Abel Tasman

Europe had for long been fascinated by the speculation that there must exist in the South Pacific a great unknown continent, Terra australis incognita, to ‚balance‘ the land masses of the Northern Hemisphere. It was to discover this continent, though for the purpose of trade rather than to further scientific knowledge, that in 1642 the Dutch East India Company dispatched Abel Janszoon Tasman (1603-59) from Batavia (now Djakarta) as commander of two small ships, the Heemskerck and the Zeehaen. So confident was the enterprise of success that Tasman’s orders were detailed even to cover the possibility of encountering civilised races. Such people, he was told, were to be deceived – ‚[make] them believe that you are by no means eager for precious metals, so as to leave them ignorant of the value of the same; and if they should offer you gold or silver in exchange for your articles, you will pretend to hold the same in slight regard, showing them copper, pewter, or lead, and giving them an impression as if the minerals last mentioned were by us set greater value on‘.

Tasman first sailed south-west, to Mauritius, before turning east, eventually to reach the island now called Tasmania but which Tasman himself named ‚Van Diemen’s Land‘, after the Governor-General of the Dutch East Indies who had directed the voyage. From there he crossed the Tasman Sea, and on 13 December 1642 he became the first known European voyager to sight New Zealand when land in the vicinity of Hokitika was seen. It is consistent with the vagueness which clouds New Zealand’s early history that even the identity of her European discoverer should be open to question. Some suspect that Portuguese and Spanish expeditions may have preceded Tasman, basing their theories on old maps, a curious bell found by the missionary Colenso, and the finding of an old Spanish helmet in Wellington’s harbour some years ago. Historians generally discount these possibilities.

Tasman followed the west coast of the South Island northwards before anchoring in the shelter of Golden Bay. There he experienced his only encounter with the Maori. As a cockboat travelled between Tasman’s two ships it was intercepted by a canoe and in a brief clash four sailors died. Curiously, Tasman chose not to exact reprisals, a decision out of keeping with the times as later French explorers were to illustrate. Instead, disillusioned, Tasman named the area ‚Murderers‘ Bay‘ and put back to sea. Foul weather frustrated his attempt to enter Cook Strait, which he tentatively plotted as a bay. Had the weather been kinder the possibility of the new land being the great southern continent would have been exploded then and there. As it was, Tasman was left to skirt the North Island’s west coast before finally leaving the inhospitable shores of the country he had discovered but not set foot upon.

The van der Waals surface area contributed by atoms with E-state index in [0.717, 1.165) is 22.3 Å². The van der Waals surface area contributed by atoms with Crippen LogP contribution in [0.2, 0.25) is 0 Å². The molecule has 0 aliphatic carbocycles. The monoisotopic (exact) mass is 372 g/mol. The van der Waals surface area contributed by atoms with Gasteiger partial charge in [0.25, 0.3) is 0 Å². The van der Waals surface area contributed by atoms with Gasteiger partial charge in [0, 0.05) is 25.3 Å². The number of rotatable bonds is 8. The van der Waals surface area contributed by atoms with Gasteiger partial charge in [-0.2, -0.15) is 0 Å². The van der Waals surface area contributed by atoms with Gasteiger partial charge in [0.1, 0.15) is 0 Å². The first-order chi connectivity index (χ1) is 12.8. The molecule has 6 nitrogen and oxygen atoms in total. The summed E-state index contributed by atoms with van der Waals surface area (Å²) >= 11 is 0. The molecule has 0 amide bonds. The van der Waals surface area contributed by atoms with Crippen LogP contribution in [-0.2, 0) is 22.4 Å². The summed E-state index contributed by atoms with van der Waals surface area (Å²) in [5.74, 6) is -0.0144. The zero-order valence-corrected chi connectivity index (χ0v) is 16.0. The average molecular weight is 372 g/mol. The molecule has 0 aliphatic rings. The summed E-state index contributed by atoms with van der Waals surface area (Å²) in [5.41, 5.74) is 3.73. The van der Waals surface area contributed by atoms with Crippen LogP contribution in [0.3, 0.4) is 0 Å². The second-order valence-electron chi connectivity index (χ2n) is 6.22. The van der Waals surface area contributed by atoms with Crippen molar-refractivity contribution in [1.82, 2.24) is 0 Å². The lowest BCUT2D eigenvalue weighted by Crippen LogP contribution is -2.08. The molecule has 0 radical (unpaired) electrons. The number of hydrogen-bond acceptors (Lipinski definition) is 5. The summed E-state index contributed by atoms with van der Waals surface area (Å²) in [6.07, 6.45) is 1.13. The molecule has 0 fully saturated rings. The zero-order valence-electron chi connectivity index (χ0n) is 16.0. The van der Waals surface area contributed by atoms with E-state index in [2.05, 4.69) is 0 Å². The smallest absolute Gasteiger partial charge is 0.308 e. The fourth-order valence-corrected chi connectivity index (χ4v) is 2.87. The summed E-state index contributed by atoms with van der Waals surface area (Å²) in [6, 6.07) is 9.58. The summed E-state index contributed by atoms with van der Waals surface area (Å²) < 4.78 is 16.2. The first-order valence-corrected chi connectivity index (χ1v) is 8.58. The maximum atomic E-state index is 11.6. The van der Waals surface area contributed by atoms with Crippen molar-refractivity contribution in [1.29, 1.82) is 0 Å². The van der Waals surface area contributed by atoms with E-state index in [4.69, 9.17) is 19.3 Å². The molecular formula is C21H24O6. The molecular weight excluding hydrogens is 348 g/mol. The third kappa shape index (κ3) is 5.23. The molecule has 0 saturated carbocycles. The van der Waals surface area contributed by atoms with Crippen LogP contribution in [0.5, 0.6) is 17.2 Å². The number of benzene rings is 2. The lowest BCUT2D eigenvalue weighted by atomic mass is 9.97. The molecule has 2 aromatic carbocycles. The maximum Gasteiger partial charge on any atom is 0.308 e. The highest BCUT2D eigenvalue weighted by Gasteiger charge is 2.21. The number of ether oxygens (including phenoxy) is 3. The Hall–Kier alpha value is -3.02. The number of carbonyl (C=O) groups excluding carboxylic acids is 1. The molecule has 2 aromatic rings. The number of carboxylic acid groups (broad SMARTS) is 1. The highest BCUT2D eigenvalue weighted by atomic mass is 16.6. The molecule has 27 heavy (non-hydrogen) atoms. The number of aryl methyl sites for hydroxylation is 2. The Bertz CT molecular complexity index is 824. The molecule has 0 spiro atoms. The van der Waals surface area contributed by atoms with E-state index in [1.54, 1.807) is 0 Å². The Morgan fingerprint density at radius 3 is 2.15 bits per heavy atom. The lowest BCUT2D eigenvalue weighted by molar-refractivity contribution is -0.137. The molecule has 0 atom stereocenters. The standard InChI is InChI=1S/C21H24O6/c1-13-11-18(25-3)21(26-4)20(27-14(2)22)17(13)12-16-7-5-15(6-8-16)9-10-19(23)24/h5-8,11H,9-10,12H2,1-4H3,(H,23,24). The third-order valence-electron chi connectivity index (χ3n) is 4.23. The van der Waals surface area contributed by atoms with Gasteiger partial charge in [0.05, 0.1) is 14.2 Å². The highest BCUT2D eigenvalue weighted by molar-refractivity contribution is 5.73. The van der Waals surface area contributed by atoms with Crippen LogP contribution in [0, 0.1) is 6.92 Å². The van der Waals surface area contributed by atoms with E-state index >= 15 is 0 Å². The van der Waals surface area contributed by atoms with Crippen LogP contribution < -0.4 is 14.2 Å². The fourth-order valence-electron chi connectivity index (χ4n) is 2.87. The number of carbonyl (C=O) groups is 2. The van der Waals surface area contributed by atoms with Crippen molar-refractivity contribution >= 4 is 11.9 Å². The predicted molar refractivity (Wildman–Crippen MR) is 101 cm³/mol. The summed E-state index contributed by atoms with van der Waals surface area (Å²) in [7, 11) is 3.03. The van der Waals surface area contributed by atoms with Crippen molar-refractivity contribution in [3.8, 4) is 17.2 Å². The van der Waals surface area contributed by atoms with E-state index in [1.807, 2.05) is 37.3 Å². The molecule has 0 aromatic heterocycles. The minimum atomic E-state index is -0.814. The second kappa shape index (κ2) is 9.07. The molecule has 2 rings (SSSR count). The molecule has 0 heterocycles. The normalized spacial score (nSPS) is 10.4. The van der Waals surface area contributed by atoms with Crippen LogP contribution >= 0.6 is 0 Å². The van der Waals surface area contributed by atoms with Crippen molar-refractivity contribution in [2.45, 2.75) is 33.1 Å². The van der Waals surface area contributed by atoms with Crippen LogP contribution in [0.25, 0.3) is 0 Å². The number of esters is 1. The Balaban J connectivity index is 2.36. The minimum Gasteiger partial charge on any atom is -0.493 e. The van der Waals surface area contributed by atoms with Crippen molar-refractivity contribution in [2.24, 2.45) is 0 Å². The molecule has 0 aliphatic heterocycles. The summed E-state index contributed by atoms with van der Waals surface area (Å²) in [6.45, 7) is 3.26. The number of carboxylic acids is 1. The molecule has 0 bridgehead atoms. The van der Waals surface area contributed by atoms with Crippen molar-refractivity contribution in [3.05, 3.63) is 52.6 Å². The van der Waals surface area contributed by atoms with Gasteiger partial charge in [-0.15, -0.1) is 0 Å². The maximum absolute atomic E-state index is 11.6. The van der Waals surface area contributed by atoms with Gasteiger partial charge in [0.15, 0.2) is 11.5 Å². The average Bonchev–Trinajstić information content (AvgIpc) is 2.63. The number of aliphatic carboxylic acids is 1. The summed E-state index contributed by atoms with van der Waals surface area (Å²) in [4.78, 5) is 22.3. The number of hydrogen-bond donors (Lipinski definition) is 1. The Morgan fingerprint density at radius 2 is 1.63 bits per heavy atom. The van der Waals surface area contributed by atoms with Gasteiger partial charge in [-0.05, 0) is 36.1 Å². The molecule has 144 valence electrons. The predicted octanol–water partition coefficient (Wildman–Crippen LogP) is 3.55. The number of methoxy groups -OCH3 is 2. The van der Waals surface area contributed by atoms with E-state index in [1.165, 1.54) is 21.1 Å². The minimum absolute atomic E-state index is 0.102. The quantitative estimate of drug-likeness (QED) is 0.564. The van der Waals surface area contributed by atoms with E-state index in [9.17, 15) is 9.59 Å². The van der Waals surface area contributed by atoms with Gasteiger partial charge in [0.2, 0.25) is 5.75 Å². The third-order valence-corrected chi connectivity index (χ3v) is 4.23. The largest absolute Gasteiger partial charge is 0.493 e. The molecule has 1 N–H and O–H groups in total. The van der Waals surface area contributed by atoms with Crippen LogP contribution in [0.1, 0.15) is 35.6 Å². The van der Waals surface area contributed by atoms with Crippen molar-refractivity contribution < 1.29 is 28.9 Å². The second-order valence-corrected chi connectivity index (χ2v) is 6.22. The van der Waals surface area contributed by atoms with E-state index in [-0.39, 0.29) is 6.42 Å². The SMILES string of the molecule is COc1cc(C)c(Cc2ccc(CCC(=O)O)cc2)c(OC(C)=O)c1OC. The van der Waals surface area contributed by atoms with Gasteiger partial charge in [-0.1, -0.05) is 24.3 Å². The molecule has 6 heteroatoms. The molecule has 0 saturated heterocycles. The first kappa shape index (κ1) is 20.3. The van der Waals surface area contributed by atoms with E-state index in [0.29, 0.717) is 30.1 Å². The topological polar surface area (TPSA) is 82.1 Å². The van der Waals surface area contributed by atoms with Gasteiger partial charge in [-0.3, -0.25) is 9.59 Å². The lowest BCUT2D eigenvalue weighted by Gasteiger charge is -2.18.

He named his discovery ‚Staten Landt‘, both to honour the States-General of the United Netherlands and because he thought it could be connected with the Staten Landt discovered off the tip of South America some 26 years earlier (a name still applied to a small island there). His masters regarded the voyage as fruitless. Although he went on to discover islands in the Fiji and Tonga groups, Tasman had found no riches and had displayed somewhat less enterprise in exploring his discoveries than his masters would have wished.

Two years later Tasman explored the northern Australian coastline before the Dutch East India Company finally abandoned its attempt to find the unknown continent in favour of developing an island trade.
Only two of Tasman’s New Zealand place names survive – Cape Maria Van Diemen, near Cape Reinga (named for the Governor-General’s wife), and Three Kings, the islands off the tip of North Cape where he spent the Feast of the Epiphany. But Tasman had added a tantalising new mapline to an otherwise empty area, and suspicion lingered that he had in fact discovered Terra australis incognita.

The naming of ‚New Zealand‘: Tasman’s name of ‚Staten Landt‘ did not long survive, for within a year Hendrik Brouwer had proved that the original Staten Landt was an island. Australia had been designated ‚Compagnis Niev Nederland‘ (Company’s New Netherland) by the Dutch East India Company’s map-makers, and ‚Nieuw Holland‘ (New Holland) became the usual Dutch name for the Australian continent. By the mid-seventeenth century the name ‚Nieuw Zeeland‘ had begun to be applied to New Zealand (doubtless bestowed by analogy to ‚Nieuw Holland‘, as Zeeland is a Dutch maritime province) and eventually the English equivalent emerged. It is still not known just who actually ’named‘ New Zealand.